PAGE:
There is a lot of advice out there for first time racers. Most common advice includes, “Don’t eat/wear/do anything new on race day.” I think there is a lot to cover when it comes to racing so here is my advice to first time racers!
Choose your corral carefully
This can be tricky for a first time racer, including a first time distance. If you choose a corral that is too fast, you will get in the way of those that are forced to weave around you. If you choose a corral that is too slow, you will be forced to spend a lot of time and energy weaving around others! I’ve found that many races will let you change your predicted finish time (which determines your corral) up to a month before the race. It has also been my experience that most races allow runners to start in a corral slower than the one they are registered for, but not in a faster corral. My advice would be to choose a corral based on your goal finish time. If you find during training you are running slower and may not make that goal, either line up to the left/right instead of the middle of your corral or drop back to a slower corral. Please do not choose a corral with a finish time that you know is not possible. You not only risk hurting yourself, but you’ll just be in the way! If there are no corrals at the race (many small 5Ks do not have these) then line yourself up accordingly. If you’re an interval runner, go towards the back of the pack. Your race time does not start until you cross over the start line so this will not effect your overall race time.
Get to the race early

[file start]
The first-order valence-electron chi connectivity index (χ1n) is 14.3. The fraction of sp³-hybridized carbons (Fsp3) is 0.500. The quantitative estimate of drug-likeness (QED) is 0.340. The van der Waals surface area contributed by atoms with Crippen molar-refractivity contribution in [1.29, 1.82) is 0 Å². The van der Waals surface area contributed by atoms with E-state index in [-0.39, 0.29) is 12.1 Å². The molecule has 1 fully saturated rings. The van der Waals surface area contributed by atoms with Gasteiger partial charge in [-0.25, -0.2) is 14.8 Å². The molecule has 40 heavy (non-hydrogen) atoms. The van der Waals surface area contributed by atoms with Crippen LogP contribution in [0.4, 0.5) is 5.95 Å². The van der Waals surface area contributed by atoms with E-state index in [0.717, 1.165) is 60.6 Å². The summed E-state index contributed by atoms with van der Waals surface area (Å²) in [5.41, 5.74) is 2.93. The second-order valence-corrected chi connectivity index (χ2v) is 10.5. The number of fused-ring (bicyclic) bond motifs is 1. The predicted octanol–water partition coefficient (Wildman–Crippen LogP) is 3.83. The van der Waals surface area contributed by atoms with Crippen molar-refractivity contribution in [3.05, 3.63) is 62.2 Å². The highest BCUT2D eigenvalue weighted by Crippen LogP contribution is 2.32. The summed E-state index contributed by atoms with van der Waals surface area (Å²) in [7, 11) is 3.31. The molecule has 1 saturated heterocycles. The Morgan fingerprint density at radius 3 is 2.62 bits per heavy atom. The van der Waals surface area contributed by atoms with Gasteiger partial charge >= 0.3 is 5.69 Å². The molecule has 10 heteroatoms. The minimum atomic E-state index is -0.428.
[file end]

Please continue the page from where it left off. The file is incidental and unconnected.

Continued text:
This is always a suggestion by everyone, including race guidelines, but I feel this is important enough to repeat. Some races give a specific time you should be in your corral by and others do not. For the races that do not, I generally like to be in the vicinity of my corral 30 minutes before start time. This means I usually get to the race about an hour or earlier before start time to allow time for parking, warm up, and bathroom breaks. Once the corrals start to fill, they fill up quickly! Some don’t mind showing up minutes before race start, but I get a bit anxious before race time and prefer to get there earlier than later. Also, I find it extremely obnoxious when people show up to the corral minutes before the start and push their way to the front. Remember to factor in race-day traffic since often times for larger races like half or full marathons race officials have already blocked off roads. I’d also suggest looking into additional parking options that may be available other than just what is suggested in the race packet or race website since everyone will be trying to use that parking. Some races have better organized parking than others, so just be prepared and give yourself time!